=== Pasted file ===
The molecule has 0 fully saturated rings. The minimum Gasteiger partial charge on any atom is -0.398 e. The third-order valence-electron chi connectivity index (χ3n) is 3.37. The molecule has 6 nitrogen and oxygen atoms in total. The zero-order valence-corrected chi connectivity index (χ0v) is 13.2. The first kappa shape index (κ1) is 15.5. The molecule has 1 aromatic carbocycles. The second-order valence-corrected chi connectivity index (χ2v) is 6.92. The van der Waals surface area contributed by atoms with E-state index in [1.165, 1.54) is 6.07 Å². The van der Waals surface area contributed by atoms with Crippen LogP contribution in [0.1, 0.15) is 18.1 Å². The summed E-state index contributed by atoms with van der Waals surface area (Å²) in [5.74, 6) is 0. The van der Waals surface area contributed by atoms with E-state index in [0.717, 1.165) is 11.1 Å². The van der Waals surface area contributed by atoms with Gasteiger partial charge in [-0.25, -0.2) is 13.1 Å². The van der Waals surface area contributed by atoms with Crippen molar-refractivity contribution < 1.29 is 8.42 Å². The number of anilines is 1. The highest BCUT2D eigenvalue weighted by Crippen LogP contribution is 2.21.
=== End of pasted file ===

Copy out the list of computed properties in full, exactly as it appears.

The molecule has 0 fully saturated rings. The minimum Gasteiger partial charge on any atom is -0.398 e. The third-order valence-electron chi connectivity index (χ3n) is 3.37. The molecule has 6 nitrogen and oxygen atoms in total. The zero-order valence-corrected chi connectivity index (χ0v) is 13.2. The first kappa shape index (κ1) is 15.5. The molecule has 1 aromatic carbocycles. The second-order valence-corrected chi connectivity index (χ2v) is 6.92. The van der Waals surface area contributed by atoms with E-state index in [1.165, 1.54) is 6.07 Å². The van der Waals surface area contributed by atoms with Crippen LogP contribution in [0.1, 0.15) is 18.1 Å². The summed E-state index contributed by atoms with van der Waals surface area (Å²) in [5.74, 6) is 0. The van der Waals surface area contributed by atoms with E-state index in [0.717, 1.165) is 11.1 Å². The van der Waals surface area contributed by atoms with Gasteiger partial charge in [-0.25, -0.2) is 13.1 Å². The van der Waals surface area contributed by atoms with Crippen molar-refractivity contribution < 1.29 is 8.42 Å². The number of anilines is 1. The highest BCUT2D eigenvalue weighted by Crippen LogP contribution is 2.21.